Sidestepping Stereotypes: An Interview with Students Scott MacLean and Georgia Iris Salvaryn on LGBTQ Stereotypes in Literature--Marissa Stanko
Stereotypes abound in literature. They become part of formulas, stock characters or situations that are used across genres. But stereotypes are just generally accepted assumptions about groups of people, and many times, not only are they untrue, they are hurtful and dehumanizing. Everyone deserves representation in literature. I’ve gathered two members of the Writing Arts student body and of the LGBTQ community, Scott MacLean and Georgia Iris Salvaryn, to discuss LGBTQ stereotypes in literature and how to avoid them in writing.
Writer’s Insider: What harmful stereotypes have you seen in literature and other media?
Scott MacLean: So one of the most prominent stereotypes that I see usually involves gay men being obsessed with straight men or straight-acting men. It reinforces this predatory idea that all gay men want to seduce masculine straight guys. Another thing I've noticed is sometimes it seems like they include a gay character just to check off a box, and then the character is just a shallow one-dimensional character with no backstory or progression (e.g., the gay best friend). The worst stereotype is the fixation on sex, as if that is all gay men care about and they just can't control their libido. So many of the movies I've seen that are labeled "LGBTQ" are about drugs, partying and sexual encounters.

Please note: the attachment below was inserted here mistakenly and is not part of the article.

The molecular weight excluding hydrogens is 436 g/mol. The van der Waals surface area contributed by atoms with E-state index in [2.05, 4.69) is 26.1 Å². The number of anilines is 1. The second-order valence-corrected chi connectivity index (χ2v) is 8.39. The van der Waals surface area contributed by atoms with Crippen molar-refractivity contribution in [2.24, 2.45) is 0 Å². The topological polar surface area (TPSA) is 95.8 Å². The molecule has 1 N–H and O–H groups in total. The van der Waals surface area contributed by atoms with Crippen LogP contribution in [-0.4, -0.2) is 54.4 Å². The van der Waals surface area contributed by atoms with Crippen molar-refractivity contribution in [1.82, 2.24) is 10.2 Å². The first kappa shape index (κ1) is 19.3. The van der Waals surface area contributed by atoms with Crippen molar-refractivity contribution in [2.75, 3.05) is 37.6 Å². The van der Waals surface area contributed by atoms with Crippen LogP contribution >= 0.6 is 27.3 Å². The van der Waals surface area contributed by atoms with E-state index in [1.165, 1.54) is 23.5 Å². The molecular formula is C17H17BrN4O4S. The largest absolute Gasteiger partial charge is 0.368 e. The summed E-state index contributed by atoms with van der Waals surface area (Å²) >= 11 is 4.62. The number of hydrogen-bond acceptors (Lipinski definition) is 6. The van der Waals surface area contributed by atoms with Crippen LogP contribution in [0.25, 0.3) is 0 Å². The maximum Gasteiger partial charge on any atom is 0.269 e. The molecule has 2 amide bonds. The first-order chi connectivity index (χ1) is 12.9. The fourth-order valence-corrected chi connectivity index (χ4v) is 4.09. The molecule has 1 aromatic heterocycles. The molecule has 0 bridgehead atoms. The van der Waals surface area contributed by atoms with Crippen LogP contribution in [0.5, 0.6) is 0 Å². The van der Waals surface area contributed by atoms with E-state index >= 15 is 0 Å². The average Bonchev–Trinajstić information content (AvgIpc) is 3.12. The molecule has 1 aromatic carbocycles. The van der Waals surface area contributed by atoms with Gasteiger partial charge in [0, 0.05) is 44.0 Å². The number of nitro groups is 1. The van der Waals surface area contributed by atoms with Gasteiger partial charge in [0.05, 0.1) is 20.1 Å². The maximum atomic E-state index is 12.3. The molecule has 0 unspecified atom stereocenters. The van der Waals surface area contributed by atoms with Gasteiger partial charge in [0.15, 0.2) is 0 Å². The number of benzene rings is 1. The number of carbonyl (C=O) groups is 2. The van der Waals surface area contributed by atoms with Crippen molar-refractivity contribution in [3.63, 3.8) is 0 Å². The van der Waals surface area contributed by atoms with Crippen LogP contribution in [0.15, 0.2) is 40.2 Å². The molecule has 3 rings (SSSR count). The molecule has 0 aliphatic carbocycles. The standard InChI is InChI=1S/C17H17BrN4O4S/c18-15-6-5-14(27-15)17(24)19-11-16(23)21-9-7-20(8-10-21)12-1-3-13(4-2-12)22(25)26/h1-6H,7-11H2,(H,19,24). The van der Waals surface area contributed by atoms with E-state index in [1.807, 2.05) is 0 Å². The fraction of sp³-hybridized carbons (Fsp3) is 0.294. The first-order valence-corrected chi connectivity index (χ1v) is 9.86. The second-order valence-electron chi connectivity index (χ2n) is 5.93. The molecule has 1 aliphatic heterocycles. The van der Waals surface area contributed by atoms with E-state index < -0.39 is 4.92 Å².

I think sometimes people are just trying too hard when they write gay characters or not nearly hard enough. I'm also so tired of seeing gay characters die or have unhappy endings. Why can't they get married in the end? Why can't they ride off into the sunset? I understand it's important to show the struggles that people in the LGBTQ community face, but I don't think that every story has to end in tragedy.
Georgia Iris Salvaryn: I have only recently started reading and watching LGBTQ literature and media, but I have heard that many times, the author/creator forms their LGBTQ characters based on mainly stereotypes. I'm personally not sure if that is just something that is "inescapable" (in other words, if the person who wrote the book or created the media doesn't identify as that sexuality, how can they otherwise write the character if not based on some stereotypes?) or if it's their choice to create generic characters and/or "drama" within the story.
“Sometimes it seems like authors include a gay character just to check off a box.”